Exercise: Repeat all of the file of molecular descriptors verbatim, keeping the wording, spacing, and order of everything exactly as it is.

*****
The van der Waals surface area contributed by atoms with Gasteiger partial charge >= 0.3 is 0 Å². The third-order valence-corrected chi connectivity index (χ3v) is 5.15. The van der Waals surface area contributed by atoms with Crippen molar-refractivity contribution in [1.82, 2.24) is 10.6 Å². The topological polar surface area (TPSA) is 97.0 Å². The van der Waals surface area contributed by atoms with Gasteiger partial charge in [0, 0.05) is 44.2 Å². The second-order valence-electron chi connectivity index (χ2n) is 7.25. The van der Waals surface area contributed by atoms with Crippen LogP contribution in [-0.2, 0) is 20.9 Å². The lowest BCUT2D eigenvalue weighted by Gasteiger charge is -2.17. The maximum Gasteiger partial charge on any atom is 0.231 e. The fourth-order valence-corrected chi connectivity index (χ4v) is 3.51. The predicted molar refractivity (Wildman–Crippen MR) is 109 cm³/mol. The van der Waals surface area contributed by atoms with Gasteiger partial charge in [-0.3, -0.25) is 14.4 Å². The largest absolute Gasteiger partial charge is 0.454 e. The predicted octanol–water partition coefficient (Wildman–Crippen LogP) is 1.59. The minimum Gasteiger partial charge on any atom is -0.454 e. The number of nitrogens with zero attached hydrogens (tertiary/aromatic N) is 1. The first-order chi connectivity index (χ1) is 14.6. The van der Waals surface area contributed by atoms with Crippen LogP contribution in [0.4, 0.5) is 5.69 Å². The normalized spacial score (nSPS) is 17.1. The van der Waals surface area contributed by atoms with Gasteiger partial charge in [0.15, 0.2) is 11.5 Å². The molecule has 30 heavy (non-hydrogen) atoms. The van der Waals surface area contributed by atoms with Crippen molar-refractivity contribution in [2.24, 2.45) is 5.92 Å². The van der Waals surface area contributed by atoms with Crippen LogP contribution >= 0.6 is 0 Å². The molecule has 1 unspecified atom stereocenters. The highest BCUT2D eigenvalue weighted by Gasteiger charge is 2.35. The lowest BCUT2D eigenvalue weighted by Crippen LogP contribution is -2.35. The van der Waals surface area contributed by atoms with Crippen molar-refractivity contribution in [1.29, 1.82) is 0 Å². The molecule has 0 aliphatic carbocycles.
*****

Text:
The van der Waals surface area contributed by atoms with Gasteiger partial charge >= 0.3 is 0 Å². The third-order valence-corrected chi connectivity index (χ3v) is 5.15. The van der Waals surface area contributed by atoms with Crippen molar-refractivity contribution in [1.82, 2.24) is 10.6 Å². The topological polar surface area (TPSA) is 97.0 Å². The van der Waals surface area contributed by atoms with Gasteiger partial charge in [0, 0.05) is 44.2 Å². The second-order valence-electron chi connectivity index (χ2n) is 7.25. The van der Waals surface area contributed by atoms with Crippen LogP contribution in [-0.2, 0) is 20.9 Å². The lowest BCUT2D eigenvalue weighted by Gasteiger charge is -2.17. The maximum Gasteiger partial charge on any atom is 0.231 e. The fourth-order valence-corrected chi connectivity index (χ4v) is 3.51. The predicted molar refractivity (Wildman–Crippen MR) is 109 cm³/mol. The van der Waals surface area contributed by atoms with Gasteiger partial charge in [-0.3, -0.25) is 14.4 Å². The largest absolute Gasteiger partial charge is 0.454 e. The predicted octanol–water partition coefficient (Wildman–Crippen LogP) is 1.59. The minimum Gasteiger partial charge on any atom is -0.454 e. The number of nitrogens with zero attached hydrogens (tertiary/aromatic N) is 1. The first-order chi connectivity index (χ1) is 14.6. The van der Waals surface area contributed by atoms with Crippen LogP contribution in [0.4, 0.5) is 5.69 Å². The normalized spacial score (nSPS) is 17.1. The van der Waals surface area contributed by atoms with Gasteiger partial charge in [0.15, 0.2) is 11.5 Å². The molecule has 30 heavy (non-hydrogen) atoms. The van der Waals surface area contributed by atoms with Crippen molar-refractivity contribution in [2.24, 2.45) is 5.92 Å². The van der Waals surface area contributed by atoms with Crippen LogP contribution >= 0.6 is 0 Å². The molecule has 1 unspecified atom stereocenters. The highest BCUT2D eigenvalue weighted by Gasteiger charge is 2.35. The lowest BCUT2D eigenvalue weighted by Crippen LogP contribution is -2.35. The van der Waals surface area contributed by atoms with Crippen molar-refractivity contribution in [1.29, 1.82) is 0 Å². The molecule has 0 aliphatic carbocycles.